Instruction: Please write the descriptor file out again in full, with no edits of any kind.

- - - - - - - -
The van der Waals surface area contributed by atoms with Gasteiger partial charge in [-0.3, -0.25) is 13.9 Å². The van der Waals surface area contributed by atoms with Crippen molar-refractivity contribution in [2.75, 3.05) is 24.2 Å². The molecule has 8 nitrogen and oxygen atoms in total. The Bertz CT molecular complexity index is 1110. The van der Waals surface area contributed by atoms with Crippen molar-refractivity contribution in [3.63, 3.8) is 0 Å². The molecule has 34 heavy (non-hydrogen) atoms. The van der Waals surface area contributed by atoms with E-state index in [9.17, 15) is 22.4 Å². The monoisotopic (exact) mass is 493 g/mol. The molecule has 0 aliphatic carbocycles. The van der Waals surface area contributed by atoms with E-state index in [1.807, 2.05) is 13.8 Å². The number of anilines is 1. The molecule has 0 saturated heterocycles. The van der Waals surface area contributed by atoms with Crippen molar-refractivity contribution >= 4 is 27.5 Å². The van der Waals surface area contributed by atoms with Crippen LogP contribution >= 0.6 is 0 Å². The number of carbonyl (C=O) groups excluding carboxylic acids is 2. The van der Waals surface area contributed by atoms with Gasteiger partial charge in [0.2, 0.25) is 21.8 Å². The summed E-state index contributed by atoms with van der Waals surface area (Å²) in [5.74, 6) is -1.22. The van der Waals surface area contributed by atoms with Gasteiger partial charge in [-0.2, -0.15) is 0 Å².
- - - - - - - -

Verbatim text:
The van der Waals surface area contributed by atoms with Gasteiger partial charge in [-0.3, -0.25) is 13.9 Å². The van der Waals surface area contributed by atoms with Crippen molar-refractivity contribution in [2.75, 3.05) is 24.2 Å². The molecule has 8 nitrogen and oxygen atoms in total. The Bertz CT molecular complexity index is 1110. The van der Waals surface area contributed by atoms with Crippen molar-refractivity contribution in [3.63, 3.8) is 0 Å². The molecule has 34 heavy (non-hydrogen) atoms. The van der Waals surface area contributed by atoms with E-state index in [9.17, 15) is 22.4 Å². The monoisotopic (exact) mass is 493 g/mol. The molecule has 0 aliphatic carbocycles. The van der Waals surface area contributed by atoms with E-state index in [1.807, 2.05) is 13.8 Å². The number of anilines is 1. The molecule has 0 saturated heterocycles. The van der Waals surface area contributed by atoms with Crippen molar-refractivity contribution >= 4 is 27.5 Å². The van der Waals surface area contributed by atoms with Crippen LogP contribution >= 0.6 is 0 Å². The number of carbonyl (C=O) groups excluding carboxylic acids is 2. The van der Waals surface area contributed by atoms with Gasteiger partial charge in [0.2, 0.25) is 21.8 Å². The summed E-state index contributed by atoms with van der Waals surface area (Å²) in [5.74, 6) is -1.22. The van der Waals surface area contributed by atoms with Gasteiger partial charge in [-0.2, -0.15) is 0 Å².